(BNC) — The National Retail Federation says more than 170 million Americans were planning to spend 9 billion dollars this year for the Oct. 31st celebration of Halloween. The figure is about the same as 2017. The final tally for this year will take a while to add up.

“Consumers are expected to spend $2.7 billion on Halloween decorations and $400 million on Halloween greeting cards in addition to $3.2 billion on costumes and $2.6 billion on candy, according to the survey. The average Halloween celebrant is expected to spend $86.79, up from $86.13 in 2017,” Daily Caller said.

As if all that were not enough, now appears the newest expense for Halloween: costumes for pets.

No research has been done on brotherhood habits, as far as we know. Any attempt to quantify spooky spending must therefore fall into spookier speculation. Anecdotal evidence is risky, but we will hazard a guess: We do not see the same level of spending among our people as the survey registers, but there seems to be growing interest in goblin activities and more inclination to spend for non-necessities.

For example, these days, what congregation does not have a “Trunk and Treat” for the children? This year some have even shifted their Wednesday night Bible study to accommodate the treats.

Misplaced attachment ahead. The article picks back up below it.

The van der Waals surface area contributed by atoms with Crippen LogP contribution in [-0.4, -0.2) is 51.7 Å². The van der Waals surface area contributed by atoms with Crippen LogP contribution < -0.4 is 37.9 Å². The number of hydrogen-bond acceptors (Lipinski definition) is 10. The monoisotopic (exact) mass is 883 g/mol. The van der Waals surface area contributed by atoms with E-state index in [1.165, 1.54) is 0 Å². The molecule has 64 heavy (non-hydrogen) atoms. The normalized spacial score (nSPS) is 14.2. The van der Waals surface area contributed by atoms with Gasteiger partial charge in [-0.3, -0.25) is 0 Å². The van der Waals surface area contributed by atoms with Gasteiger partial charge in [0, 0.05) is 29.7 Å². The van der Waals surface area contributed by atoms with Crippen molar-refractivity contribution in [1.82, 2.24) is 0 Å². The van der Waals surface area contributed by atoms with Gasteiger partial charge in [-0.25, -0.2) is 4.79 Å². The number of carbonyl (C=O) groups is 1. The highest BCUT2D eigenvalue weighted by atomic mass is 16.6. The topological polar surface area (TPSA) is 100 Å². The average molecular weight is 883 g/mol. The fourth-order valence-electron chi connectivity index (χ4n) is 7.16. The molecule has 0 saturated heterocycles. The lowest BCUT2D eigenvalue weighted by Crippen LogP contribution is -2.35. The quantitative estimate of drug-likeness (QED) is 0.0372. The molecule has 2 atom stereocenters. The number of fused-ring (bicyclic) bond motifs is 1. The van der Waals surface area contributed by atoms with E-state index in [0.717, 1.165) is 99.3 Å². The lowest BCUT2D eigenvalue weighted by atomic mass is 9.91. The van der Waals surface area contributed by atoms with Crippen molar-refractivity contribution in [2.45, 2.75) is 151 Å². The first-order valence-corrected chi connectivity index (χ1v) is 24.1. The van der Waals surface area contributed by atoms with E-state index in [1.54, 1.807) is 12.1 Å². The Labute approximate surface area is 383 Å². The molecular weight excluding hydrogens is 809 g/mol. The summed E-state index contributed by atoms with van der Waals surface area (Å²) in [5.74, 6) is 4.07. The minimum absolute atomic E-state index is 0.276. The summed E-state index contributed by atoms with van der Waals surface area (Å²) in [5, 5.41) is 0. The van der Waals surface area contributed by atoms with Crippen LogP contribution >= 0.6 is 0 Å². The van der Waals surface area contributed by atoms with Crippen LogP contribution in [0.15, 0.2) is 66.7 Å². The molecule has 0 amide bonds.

Now, Scrooge is even present at Halloween, some will say. Why can’t the kids have a little fun? What’s wrong with promoting a safe environment for the enjoyment of our children?

Our intent is not to throw pumpkins at trick-or-treaters nor forbid having fun.

So what is the point of all this? Americans, including Christians, spend billions on frivolities. It has already been noted that Americans are entertaining themselves to death. In 2016 “the average annual expenditures during this period were $50,486” per consumer unit.

Such wasteful influence may be diluted among our people, but it is still present. Society makes its impact on the church.

Preachers and elders might include in their teaching serious warnings about irresponsible spending. Few in the brotherhood bother to point out the millions spent in non-essential purchases.

The mission of the church has barely begun. Colleges have shuttered missions departments. Churches have pared down budgets for long-distance evangelism. Many funds are funneled into feel-good benevolence. Committees are preferring short-term efforts and one-time donations, rather than investing for the long term.

All the while, the country most blessed in the world is spending in big style.

Will God’s people join them?